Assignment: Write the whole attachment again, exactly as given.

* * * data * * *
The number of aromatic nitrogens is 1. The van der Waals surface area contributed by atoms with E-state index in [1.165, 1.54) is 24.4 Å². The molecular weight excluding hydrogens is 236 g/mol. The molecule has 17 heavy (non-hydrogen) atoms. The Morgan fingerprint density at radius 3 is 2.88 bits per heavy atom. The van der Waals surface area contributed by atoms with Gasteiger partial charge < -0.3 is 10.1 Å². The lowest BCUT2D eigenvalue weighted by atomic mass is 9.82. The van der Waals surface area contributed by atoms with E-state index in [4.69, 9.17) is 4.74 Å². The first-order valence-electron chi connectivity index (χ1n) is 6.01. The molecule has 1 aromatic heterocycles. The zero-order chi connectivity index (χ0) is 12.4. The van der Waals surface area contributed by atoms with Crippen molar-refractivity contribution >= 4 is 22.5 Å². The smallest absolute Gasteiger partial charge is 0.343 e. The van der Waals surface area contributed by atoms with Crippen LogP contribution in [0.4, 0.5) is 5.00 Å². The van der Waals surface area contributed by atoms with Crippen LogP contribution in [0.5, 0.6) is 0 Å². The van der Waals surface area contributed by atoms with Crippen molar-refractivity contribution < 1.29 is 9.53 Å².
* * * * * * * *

The number of aromatic nitrogens is 1. The van der Waals surface area contributed by atoms with E-state index in [1.165, 1.54) is 24.4 Å². The molecular weight excluding hydrogens is 236 g/mol. The molecule has 17 heavy (non-hydrogen) atoms. The Morgan fingerprint density at radius 3 is 2.88 bits per heavy atom. The van der Waals surface area contributed by atoms with Gasteiger partial charge < -0.3 is 10.1 Å². The lowest BCUT2D eigenvalue weighted by atomic mass is 9.82. The van der Waals surface area contributed by atoms with E-state index in [4.69, 9.17) is 4.74 Å². The first-order valence-electron chi connectivity index (χ1n) is 6.01. The molecule has 1 aromatic heterocycles. The zero-order chi connectivity index (χ0) is 12.4. The van der Waals surface area contributed by atoms with Crippen molar-refractivity contribution >= 4 is 22.5 Å². The smallest absolute Gasteiger partial charge is 0.343 e. The van der Waals surface area contributed by atoms with Crippen LogP contribution in [0.4, 0.5) is 5.00 Å². The van der Waals surface area contributed by atoms with Crippen LogP contribution in [0.5, 0.6) is 0 Å². The van der Waals surface area contributed by atoms with Crippen molar-refractivity contribution < 1.29 is 9.53 Å².